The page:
Fresh back from her literary holiday in last month’s Murder Abroad blog, Deb Valentine relaxes with some of the best cosy crime titles around.
No graphic violence, sex behind closed doors. Betty Rowlands got it right when she titled her first Melissa Craig mystery A Little Gentle Sleuthing, capturing in four words the essence of what we look for in cosies. In a Cotswold village, novelist Craig is plunged into a murder inquiry and finds in herself unexpected resources, applying her literary skills to criminal deduction (if you like the sound of this read my full review of A Little Gentle Sleuthing!).
Creative endeavours and crime: it seems village fetes, literary festivals, dramatic productions – amateur and professional – puppet shows, crikey, even libraries are all fraught with peril, if the rest of this month’s collection is any fair representation.
Margaret Yorke is not usually a cosy writer but her Summer Flight swings close. A prodigal son’s secret return to his home village twangs the taut strings of his conflicted family. Turning amorality into a fine art, he manipulates people and events eventually leading to one of the most exciting climaxes ever seen at a village fete.
More mysterious than criminal is Aunt Dimity’s Death by Nancy Atherton. Served up with huge helping of old-fashioned charm, I wept with envy at the locations (pure theatre). How Aunt Dimity stage-managed her death (and afterlife) is a comic joy with a romantic heart. Pure unadulterated escapism.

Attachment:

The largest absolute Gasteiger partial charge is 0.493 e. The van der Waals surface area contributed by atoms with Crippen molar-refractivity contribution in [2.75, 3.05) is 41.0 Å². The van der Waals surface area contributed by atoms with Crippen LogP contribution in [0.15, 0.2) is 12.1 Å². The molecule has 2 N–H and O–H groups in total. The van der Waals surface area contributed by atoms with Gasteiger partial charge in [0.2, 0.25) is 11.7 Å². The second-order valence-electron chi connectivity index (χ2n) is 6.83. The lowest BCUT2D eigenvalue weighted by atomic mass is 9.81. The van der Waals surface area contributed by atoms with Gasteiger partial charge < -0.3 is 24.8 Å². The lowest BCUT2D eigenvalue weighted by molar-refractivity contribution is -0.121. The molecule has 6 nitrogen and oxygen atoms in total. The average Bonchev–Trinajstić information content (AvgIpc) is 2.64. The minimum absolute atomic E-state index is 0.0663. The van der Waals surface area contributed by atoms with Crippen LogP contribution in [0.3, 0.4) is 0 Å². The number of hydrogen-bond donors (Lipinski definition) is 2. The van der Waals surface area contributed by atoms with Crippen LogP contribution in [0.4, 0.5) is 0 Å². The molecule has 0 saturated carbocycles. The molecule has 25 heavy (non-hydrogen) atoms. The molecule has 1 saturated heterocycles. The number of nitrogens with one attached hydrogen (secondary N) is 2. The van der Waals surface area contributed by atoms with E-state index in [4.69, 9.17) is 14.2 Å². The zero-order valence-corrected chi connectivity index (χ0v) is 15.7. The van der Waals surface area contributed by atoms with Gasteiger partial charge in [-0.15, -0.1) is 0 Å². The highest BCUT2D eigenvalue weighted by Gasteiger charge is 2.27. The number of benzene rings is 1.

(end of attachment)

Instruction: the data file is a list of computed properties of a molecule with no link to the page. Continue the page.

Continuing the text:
Okay, I may be stretching the theme a bit here, but I think the Church is one of the highest forms of theatre. Sidney Chambers and The Perils of Night by James Runcie is the second outing for the vicar-turned-amateur-detective that inspired the television series Grantchester. These interconnected novellas move through espionage to arson to murder to a heinous romantic deception, with a fair bit of theology and cricket thrown in for good measure. Certainly nothing could be cosier than the environs of 1950s Cambridge and the jazz-loving Canon Chambers’ love life throws a delightful confusion into the works – German widow Hildegard plays a more and more interesting role in his investigations. Good fun, especially when ITV has provided the imagination with dishy James Norton as Sidney.
I’ve always thought literary festivals a prime spot for murder, all those nerves and insecurities and overactive imaginations. So it proves for Professor Blasnett in Elizabeth Ferrars’ A Choice of Evils. Taking his usual seaside holiday the professor finds not only that they’re launching a festival, but his sci-fi writer nephew is one of the speakers – and soon a murder suspect. It’s not the professor’s first brush with an investigation and, amid the arty dramatics and mouth-watering afternoon teas, he sets out to clear his nephew’s name. It doesn’t get any more British seaside than this. And while I’m not suggesting slaughter to any burgeoning festival, it does turn out to be priceless publicity.